Hollywood has long predicted virtual reality. Tron, Hackers and The Matrix are just some of the movies featuring the technology that is now all the rage.
Here at Douglas, Earth and Environmental Sciences instructor Derek Turner started building virtual reality (VR) goggles while doing his post-doctoral degree at UBC. Now he’s using VR with his students.
“A big part of earth and environmental sciences is getting students outside,” he says. “But it’s getting harder and harder to do that. It costs more, as there are logistics and liability issues.”
So, Derek decided to use VR as a way of bringing the field trip to the students.
“We got a $50,000 grant thanks to BC Campus for the project, so we were able to buy equipment, and I developed a few field trips,” he says.
In fact, he revamped a Sea to Sky field trip he developed at UBC and uses it with his students. Derek has also developed a Stanley Park trip.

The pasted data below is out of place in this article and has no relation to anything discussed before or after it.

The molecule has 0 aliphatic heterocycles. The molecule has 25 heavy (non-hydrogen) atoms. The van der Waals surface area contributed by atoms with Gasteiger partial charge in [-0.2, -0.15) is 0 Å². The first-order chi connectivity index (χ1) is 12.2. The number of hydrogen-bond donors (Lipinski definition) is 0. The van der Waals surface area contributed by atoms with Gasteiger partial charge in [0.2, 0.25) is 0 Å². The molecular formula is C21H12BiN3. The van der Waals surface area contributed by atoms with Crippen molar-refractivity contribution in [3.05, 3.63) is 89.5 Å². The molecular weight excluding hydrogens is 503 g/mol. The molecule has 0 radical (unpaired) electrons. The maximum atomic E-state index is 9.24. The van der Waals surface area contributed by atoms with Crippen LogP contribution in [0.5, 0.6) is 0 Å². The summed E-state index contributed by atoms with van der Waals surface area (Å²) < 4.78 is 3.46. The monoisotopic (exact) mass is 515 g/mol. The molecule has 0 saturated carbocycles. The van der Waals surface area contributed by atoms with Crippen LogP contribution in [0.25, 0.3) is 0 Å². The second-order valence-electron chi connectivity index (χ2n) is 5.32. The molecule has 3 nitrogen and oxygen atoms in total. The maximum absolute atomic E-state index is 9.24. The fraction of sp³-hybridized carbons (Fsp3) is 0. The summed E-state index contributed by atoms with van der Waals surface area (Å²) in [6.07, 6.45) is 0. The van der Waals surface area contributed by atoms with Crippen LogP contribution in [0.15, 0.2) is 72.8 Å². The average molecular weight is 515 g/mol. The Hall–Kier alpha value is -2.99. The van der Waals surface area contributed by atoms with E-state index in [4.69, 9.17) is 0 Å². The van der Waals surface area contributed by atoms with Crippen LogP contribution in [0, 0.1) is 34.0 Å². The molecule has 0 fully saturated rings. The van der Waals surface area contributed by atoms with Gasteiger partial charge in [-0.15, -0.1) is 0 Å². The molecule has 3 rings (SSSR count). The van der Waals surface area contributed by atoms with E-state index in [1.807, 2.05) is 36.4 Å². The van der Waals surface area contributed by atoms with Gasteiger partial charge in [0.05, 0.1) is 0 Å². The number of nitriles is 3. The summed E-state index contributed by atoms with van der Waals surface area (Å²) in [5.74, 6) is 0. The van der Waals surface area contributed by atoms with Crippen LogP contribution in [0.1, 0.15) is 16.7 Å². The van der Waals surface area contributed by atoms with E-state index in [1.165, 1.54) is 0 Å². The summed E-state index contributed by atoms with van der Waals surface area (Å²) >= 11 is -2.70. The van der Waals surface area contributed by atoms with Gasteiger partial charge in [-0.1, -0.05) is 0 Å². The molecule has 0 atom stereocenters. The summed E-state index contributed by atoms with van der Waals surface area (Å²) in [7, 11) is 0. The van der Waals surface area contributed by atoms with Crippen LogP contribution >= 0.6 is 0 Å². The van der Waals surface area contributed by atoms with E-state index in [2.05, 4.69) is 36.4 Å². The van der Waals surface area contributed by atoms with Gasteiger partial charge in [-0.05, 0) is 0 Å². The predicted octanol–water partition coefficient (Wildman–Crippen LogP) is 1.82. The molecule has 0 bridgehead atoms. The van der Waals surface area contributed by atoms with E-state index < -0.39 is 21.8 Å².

So why not just use mass-market VR goggles, such as Google VR glasses? They are readily available and a lot cheaper to buy. But Derek points out there’s a huge difference in the user experience.
The high-end technology places the user in the simulation. If the simulation is of snowboarding, you would feel like you’re snowboarding. If you turn your head, the video turns as well, making you feel as if you are on that mountain, looking around. The lower-end goggles don’t deliver this feeling of realness.
“Some glasses deal with climate change and it’s an amazing way to see someone take an ice core from a glacier, but the quality of the video and simulation is not the same as the higher-end technology.”
Will VR one day replace physical classrooms? Derek says while some people might think classes will one day be conducted through VR, it’s not the same as being there in-person.
“People learn better when they’re in the classroom discussing and interacting.”